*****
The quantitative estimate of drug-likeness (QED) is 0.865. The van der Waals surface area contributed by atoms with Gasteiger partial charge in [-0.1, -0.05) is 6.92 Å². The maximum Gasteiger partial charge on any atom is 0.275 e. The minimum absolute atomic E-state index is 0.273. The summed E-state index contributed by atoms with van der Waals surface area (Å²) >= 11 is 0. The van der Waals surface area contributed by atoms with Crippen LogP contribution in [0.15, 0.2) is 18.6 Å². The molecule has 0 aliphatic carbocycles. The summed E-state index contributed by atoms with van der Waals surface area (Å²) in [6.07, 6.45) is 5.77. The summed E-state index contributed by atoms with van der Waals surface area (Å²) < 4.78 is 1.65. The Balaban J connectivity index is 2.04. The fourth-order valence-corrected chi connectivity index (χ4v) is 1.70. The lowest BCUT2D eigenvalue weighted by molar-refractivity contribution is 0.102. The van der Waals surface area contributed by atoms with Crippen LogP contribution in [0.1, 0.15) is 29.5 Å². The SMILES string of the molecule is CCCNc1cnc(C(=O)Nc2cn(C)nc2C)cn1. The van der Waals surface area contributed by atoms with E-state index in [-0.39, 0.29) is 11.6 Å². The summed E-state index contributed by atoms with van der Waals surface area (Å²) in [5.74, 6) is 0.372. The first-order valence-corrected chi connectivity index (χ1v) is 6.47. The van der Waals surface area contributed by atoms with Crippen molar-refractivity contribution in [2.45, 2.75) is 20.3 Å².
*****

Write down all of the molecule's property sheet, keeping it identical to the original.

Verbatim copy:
The quantitative estimate of drug-likeness (QED) is 0.865. The van der Waals surface area contributed by atoms with Gasteiger partial charge in [-0.1, -0.05) is 6.92 Å². The maximum Gasteiger partial charge on any atom is 0.275 e. The minimum absolute atomic E-state index is 0.273. The summed E-state index contributed by atoms with van der Waals surface area (Å²) >= 11 is 0. The van der Waals surface area contributed by atoms with Crippen LogP contribution in [0.15, 0.2) is 18.6 Å². The molecule has 0 aliphatic carbocycles. The summed E-state index contributed by atoms with van der Waals surface area (Å²) in [6.07, 6.45) is 5.77. The summed E-state index contributed by atoms with van der Waals surface area (Å²) < 4.78 is 1.65. The Balaban J connectivity index is 2.04. The fourth-order valence-corrected chi connectivity index (χ4v) is 1.70. The lowest BCUT2D eigenvalue weighted by molar-refractivity contribution is 0.102. The van der Waals surface area contributed by atoms with Crippen LogP contribution in [0.1, 0.15) is 29.5 Å². The SMILES string of the molecule is CCCNc1cnc(C(=O)Nc2cn(C)nc2C)cn1. The van der Waals surface area contributed by atoms with E-state index in [-0.39, 0.29) is 11.6 Å². The summed E-state index contributed by atoms with van der Waals surface area (Å²) in [5.74, 6) is 0.372. The first-order valence-corrected chi connectivity index (χ1v) is 6.47. The van der Waals surface area contributed by atoms with Crippen molar-refractivity contribution in [2.45, 2.75) is 20.3 Å².